Similarity-based approaches

An alternative to direct classifying of an input image to any of the output classes is measuring the similarity between images by learning a similarity function.

Few-shot learning

Few-shot learning is an object categorization problem mostly in computer vision. In contrast to other ML-based algorithms, few-shot learning aims to learn information about object categories from a single (the so-called one-shot learning) or a few training images. In addition to the input image, it also takes a reference image of a specific object as input and produces a similarity score denoting the chances that the two input images belong to the same object.

In its simplest form, one-shot learning method computes a distance-weighted combination of support set labels. The distance metric can be defined using a Siamese network that uses two identical fully connected CNNs with same weights and accepting two different images. The last layers of the two networks are then fed to a contrastive loss function, which calculates the similarity between the two images.

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The first network outputs the encoding/vector of the image being queried and the second network, correspondingly, — the encoding/vector of the reference image from the dataset. Afterwards, the two encodings are compared to check whether there is a similarity between the images. The networks are optimized based on the loss between their outputs by using the triplet loss or the contrastive lost functions.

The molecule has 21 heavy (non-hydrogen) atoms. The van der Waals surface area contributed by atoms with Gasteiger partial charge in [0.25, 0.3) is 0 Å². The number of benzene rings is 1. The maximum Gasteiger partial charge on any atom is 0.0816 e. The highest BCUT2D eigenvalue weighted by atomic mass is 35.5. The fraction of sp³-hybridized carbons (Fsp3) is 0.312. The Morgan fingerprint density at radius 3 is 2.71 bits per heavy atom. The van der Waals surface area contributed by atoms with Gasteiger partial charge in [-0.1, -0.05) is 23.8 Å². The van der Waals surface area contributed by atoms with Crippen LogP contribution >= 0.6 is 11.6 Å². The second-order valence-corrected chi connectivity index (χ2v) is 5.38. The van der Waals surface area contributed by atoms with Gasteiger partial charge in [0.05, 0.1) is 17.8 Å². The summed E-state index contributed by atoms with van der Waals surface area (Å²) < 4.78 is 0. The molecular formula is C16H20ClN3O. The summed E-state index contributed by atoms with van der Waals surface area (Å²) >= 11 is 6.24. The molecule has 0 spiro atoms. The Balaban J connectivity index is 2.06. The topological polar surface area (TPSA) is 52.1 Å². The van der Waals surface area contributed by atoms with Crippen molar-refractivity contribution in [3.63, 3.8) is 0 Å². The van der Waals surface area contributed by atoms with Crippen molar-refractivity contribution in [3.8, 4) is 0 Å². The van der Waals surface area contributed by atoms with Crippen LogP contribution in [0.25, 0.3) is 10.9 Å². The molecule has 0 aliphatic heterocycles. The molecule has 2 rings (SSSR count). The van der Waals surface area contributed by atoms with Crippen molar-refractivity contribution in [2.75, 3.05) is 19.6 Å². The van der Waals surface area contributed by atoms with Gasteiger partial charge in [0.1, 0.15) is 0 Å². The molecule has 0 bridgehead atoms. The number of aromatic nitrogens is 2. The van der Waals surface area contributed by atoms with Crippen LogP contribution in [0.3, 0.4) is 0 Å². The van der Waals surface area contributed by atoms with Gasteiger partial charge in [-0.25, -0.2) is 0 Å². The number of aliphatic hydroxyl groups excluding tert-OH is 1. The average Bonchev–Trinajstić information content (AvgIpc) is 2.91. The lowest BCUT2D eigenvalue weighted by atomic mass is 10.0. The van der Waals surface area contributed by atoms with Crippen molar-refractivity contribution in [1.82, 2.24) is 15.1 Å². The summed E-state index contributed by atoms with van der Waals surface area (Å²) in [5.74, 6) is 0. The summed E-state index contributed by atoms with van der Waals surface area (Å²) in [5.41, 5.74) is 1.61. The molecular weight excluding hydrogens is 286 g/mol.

The triplet loss function is used to calculate gradients and is represented as follows:


where a represents the anchor image (or the reference image from the data set), p represents a positive image and n represents a negative image. We know that the dissimilarity between a and p should be less than the dissimilarity between a and n. Another variable called margin is added as a hyperparameter to defne how far away the dissimilarities should be, i.e if margin = 0.2 and d(a,p) = 0.5 then d(a,n) should at least be equal to 0.7.

The contrastive loss function is given as follows:


where Dw is the Euclidean distance between the outputs of the sister Siamese networks. Mathematically the Euclidean distance is represented as follows:


where Gw is the output of one of the sister networks. X1 and X2 is the input data pair

The loss functions calculate the gradients that are used to update the weights and biases of the Siamese network. The loss will be smaller if the images are similar and will be further apart when images are not similar.

Development of the approach can be seen in the method by Santoro et al. (2016) using Memory-Augmented Neural Network (MANN). In their model, a neural network extended with an external memory module so that the model is differentiable and can be trained end-to-end. Thanks to their training procedure, they forced the network to learn general knowledge whereas the quick memory access allowed to rapidly bind this general knowledge to new data.